In the meantime, China was playing bigger games. It realized it could not stand effectively against the US on its own, and its priority plan to integrate Taiwan and its plan of emerging on top of the world order may be jeopardized. Therefore, it entered a ‘no limit’ friendship with Russia, declared publicly during the Beijing Olympics in February 2022 before Russia’s Ukraine offensive launched.
As the conflict progressed between Russia and Ukraine, the US and the entire Western world sided with Ukraine, and the same continued. With this, the relationship between Russia and China has been intensifying to a level wherein these two countries have started supporting each other beyond issue-based support.
This approach was visible when the Russian Defense Minister spoke from the platform of the SCO meet in New Delhi, wherein he lashed at India, one of its most trusted friends. India has not only been Russia’s friend earlier but has been standing with Russia when the majority of the countries in the world are against it.
India has been purchasing Russian oil despite sanctions strengthening its economy, which is under severe stress due to the US-led international sanctions. India has been walking a tightrope to maintain the balance between the US and Russia, which is a great challenge for its diplomatic fraternity.
Both the US and Russia have been working as per their national interests as far as India is concerned, but the US appears more accommodative as it knows that China cannot be checkmated without the support of India.
India has maintained its relationship with Russia because it has been a trusted partner and helped India on multiple occasions, including in 1971, and because India has nearly 60 percent of its weapons imported from Russia.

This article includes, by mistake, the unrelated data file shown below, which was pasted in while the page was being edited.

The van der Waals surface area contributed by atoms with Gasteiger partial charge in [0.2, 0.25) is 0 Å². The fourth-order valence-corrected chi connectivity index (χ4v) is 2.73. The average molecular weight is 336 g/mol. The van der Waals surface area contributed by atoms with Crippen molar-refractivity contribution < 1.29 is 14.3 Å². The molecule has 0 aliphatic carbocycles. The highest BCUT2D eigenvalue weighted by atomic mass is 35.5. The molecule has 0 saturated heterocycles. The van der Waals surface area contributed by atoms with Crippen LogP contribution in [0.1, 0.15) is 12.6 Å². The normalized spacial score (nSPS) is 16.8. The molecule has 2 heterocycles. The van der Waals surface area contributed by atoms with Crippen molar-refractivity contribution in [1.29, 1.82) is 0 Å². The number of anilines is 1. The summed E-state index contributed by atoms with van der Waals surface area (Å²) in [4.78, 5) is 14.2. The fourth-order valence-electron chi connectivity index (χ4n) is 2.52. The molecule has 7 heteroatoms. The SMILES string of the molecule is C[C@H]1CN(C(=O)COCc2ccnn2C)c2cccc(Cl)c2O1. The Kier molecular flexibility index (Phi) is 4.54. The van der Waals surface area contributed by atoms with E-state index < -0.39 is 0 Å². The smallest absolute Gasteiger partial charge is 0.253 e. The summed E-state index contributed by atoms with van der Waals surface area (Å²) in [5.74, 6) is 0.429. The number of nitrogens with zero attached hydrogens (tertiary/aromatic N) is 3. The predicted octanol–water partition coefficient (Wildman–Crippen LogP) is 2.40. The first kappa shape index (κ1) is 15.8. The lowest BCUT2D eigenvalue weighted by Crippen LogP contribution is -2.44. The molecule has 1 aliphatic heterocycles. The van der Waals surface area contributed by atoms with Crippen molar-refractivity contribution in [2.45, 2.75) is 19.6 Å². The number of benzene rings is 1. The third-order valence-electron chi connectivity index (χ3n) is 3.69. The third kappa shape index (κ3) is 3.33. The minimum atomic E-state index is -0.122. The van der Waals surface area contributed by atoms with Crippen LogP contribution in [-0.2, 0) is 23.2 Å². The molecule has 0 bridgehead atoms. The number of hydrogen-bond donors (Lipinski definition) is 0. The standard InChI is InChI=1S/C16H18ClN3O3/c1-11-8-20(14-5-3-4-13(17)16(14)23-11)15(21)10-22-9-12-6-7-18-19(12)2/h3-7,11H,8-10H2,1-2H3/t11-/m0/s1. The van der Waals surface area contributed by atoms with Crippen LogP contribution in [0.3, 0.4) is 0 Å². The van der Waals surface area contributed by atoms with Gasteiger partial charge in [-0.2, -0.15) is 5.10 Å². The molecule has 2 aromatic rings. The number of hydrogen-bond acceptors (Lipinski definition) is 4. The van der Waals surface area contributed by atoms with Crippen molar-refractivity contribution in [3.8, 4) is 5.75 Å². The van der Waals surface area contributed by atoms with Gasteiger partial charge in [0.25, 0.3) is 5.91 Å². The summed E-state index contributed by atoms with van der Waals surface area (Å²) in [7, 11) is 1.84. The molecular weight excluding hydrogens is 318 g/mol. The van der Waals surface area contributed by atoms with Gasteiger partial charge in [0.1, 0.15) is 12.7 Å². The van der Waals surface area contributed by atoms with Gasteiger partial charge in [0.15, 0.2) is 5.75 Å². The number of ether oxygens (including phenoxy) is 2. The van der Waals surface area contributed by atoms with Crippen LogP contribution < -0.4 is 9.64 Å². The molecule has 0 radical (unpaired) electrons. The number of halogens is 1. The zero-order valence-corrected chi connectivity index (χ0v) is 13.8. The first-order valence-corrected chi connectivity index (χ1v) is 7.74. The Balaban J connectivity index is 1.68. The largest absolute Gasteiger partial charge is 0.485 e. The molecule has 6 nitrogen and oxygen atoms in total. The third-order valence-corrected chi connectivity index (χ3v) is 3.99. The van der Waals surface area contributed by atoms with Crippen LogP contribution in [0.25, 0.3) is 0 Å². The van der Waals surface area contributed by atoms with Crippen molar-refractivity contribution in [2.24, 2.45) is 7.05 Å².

When there has been an ongoing standoff between India and China on the LAC for the last three years, India must focus on its overall preparedness, including the indigenization of defense equipment.
Since the real indigenization of the defense equipment will take time, a supply of Russian equipment, ammunition, and spare parts must be available, but the same has almost dried down. The contracted supply of the S-400 missile defense system and other support from Russia has been jeopardized due to capacity constraints emerging from the year-long Russia-Ukraine war.
This ‘no limit’ friendship between Russia-China, China being the primary Indian adversary with a three-year standoff, and Russia being India’s main defense equipment supplier, poses a new level of strategic challenge woven in complexity between these three countries.
There is no assurance that Russia will restore its support to India if the conflict continues with China. India needs to take note of this apparently changing Russian stance and its manipulation by China.
New options must be considered and implemented to ensure our territorial integrity.
- Major General (Dr) Ashok Kumar, VSM, (Retd), is a 1999 Kargil war veteran, visiting fellow of the New Delhi-based Centre for Land Warfare Studies (CLAWS), and defense & strategic analyst with a particular focus on China. He tweets @ChanakyaOracle. VIEWS PERSONAL OF THE AUTHOR